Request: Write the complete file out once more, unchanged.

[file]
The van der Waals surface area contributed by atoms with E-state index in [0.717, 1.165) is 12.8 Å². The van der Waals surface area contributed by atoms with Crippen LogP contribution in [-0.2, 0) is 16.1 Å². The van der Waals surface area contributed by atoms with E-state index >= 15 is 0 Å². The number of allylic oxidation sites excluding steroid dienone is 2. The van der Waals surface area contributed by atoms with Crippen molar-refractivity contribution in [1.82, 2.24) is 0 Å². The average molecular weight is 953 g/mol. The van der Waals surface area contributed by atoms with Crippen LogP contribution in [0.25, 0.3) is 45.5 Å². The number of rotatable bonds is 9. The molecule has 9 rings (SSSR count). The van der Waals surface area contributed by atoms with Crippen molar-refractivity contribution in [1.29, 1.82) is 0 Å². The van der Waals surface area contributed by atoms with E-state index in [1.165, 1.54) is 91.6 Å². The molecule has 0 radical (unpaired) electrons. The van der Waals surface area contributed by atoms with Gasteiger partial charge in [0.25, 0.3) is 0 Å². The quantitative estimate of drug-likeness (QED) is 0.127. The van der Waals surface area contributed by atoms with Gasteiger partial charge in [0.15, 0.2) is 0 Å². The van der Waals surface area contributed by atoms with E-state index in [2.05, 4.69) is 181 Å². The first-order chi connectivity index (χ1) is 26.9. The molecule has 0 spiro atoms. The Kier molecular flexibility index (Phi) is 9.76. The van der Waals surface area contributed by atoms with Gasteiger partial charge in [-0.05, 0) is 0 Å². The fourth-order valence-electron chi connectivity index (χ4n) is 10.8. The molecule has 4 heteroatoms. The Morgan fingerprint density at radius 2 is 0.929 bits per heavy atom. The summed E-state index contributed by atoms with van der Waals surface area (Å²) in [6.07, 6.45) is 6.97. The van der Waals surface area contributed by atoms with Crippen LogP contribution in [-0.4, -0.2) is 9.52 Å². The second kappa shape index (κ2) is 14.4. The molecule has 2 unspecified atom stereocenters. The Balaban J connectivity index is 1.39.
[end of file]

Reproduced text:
The van der Waals surface area contributed by atoms with E-state index in [0.717, 1.165) is 12.8 Å². The van der Waals surface area contributed by atoms with Crippen LogP contribution in [-0.2, 0) is 16.1 Å². The van der Waals surface area contributed by atoms with E-state index >= 15 is 0 Å². The number of allylic oxidation sites excluding steroid dienone is 2. The van der Waals surface area contributed by atoms with Crippen molar-refractivity contribution in [1.82, 2.24) is 0 Å². The average molecular weight is 953 g/mol. The van der Waals surface area contributed by atoms with Crippen LogP contribution in [0.25, 0.3) is 45.5 Å². The number of rotatable bonds is 9. The molecule has 9 rings (SSSR count). The van der Waals surface area contributed by atoms with Crippen molar-refractivity contribution in [1.29, 1.82) is 0 Å². The van der Waals surface area contributed by atoms with E-state index in [1.165, 1.54) is 91.6 Å². The molecule has 0 radical (unpaired) electrons. The van der Waals surface area contributed by atoms with Gasteiger partial charge in [0.25, 0.3) is 0 Å². The quantitative estimate of drug-likeness (QED) is 0.127. The van der Waals surface area contributed by atoms with Gasteiger partial charge in [0.15, 0.2) is 0 Å². The van der Waals surface area contributed by atoms with E-state index in [2.05, 4.69) is 181 Å². The first-order chi connectivity index (χ1) is 26.9. The molecule has 0 spiro atoms. The Kier molecular flexibility index (Phi) is 9.76. The van der Waals surface area contributed by atoms with Gasteiger partial charge in [-0.05, 0) is 0 Å². The fourth-order valence-electron chi connectivity index (χ4n) is 10.8. The molecule has 4 heteroatoms. The Morgan fingerprint density at radius 2 is 0.929 bits per heavy atom. The summed E-state index contributed by atoms with van der Waals surface area (Å²) in [6.07, 6.45) is 6.97. The van der Waals surface area contributed by atoms with Crippen LogP contribution in [-0.4, -0.2) is 9.52 Å². The second kappa shape index (κ2) is 14.4. The molecule has 2 unspecified atom stereocenters. The Balaban J connectivity index is 1.39.